Keene State College has been a powerhouse in the Division III Little East Conference (LEC).

Over the last 17 years the school has been able to take home 16 Commissioner’s Cups, securing its position at the top amongst the other schools in the division.

The powerful stance that this school has athletically is a direct result of the quality of the athletes KSC is able to have compete.

Colton McCracken / Equinox Staff

Colton McCracken / Equinox Staff

These student athletes are an interesting group of individuals in the sense that they are somehow able to not only attend practices everyday, complete all of their schoolwor, and spend time with friends, they are also able to compete at a level in their sport that has brought KSC to the top of the LEC for over a decade.

However, in order to keep the reign of the Owl’s, the athletes know it will take more than just sheer will power. KSC swim team members  Molly O’Connor, a sophomore, and JT Barth, a first-year, spoke on this matter.

Barth said, “[Nutrition] is the way you eat on a daily basis to perform your best in practice and during competition.”

“[A good] diet is one that has balanced amount of nutrients to give you enough energy to be the best athlete you can be.”

For athletes their performance is based on what they can achieve athletically with their body and food is the fuel for it, said Barth.

O’Connor added that when you eat smart choices, “you just feel better and it shows in your performance.” When you eat poorly, with what O’Connor described as sugars, fast food, energy drinks and alcohol, “your health declines and your body doesn’t have the quality energy to feed off of.”

When asking the athletes what the good foods were that they felt should be eaten as well as what they like to eat to give them an energy boost prior to competition, O’Connor said that she preferred pasta, eggs and bananas before meets to give her the energy to compete.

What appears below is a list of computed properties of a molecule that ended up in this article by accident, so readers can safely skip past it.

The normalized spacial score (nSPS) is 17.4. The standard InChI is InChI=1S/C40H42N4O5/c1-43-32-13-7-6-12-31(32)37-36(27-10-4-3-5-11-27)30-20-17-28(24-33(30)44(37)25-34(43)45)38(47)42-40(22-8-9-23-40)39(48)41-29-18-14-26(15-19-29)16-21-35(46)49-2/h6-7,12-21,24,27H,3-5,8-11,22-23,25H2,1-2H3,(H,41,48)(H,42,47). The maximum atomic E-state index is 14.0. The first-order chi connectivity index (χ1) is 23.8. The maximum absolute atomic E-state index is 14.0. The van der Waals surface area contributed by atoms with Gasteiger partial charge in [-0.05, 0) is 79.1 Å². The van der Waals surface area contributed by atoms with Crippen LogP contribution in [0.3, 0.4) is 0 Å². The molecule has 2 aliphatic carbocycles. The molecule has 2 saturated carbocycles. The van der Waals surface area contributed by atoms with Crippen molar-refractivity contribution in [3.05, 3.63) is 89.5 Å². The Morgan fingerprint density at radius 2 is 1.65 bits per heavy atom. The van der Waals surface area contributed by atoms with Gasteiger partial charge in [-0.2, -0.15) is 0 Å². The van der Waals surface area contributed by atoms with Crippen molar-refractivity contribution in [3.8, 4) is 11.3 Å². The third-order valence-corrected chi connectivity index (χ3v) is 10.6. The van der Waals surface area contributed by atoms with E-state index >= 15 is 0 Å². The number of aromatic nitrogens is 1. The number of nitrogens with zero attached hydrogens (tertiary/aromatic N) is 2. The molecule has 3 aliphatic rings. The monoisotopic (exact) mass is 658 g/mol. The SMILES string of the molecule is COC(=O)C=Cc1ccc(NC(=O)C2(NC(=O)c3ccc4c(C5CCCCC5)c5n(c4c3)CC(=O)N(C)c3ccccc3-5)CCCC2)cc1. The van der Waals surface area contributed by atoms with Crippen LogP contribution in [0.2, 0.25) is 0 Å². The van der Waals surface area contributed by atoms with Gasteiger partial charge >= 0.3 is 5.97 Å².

Barth said he favored complex carbohydrates like brown rice or whole wheat bread along with lean proteins to give him energy.

He added that he eats “a balance of various foods for practice and healthy, high carb snacks for competitions,” and he felt greasy foods and alcohol were the worst things to have for athletes and people in general.

For the everyday person who is not in athletic competition, the desire to follow a strict diet and stay away from some foods that may taste better at times can be tough.

For the KSC athletes, it was interesting to see that they had two very strong and similar opinions.

The first was on dieting and that their coaches had spoke about how cutting calories was not the best diet but rather cutting out unhealthy eating choices led to improvement in athleticism.

Barth and O’Connor also believed strongly in drinking water and how much is can do for you.

Barth said that “water should be an athlete’s primary drink, it keeps away cramps and helps flush toxins out of the body,” and when he ate healthy he feels more awake and stronger.

These methods for nutrition can be applied to the everyday student to increase productivity for classes and to make them overall feel better.

Caleb Ledoux, a non-athlete here at KSC, gave some insight about how he went vegetarian for a few  months. He said, “It was an eye opening experience that at first was really hard but over time I felt better and better. Mentally I felt better because I was staying away from unhealthier foods and physically my body was responding well.”

Ledoux continued, “It was interesting to be putting good stuff in my body and actually see a difference in how it made me feel.”

Jacey Chavez can be contacted at

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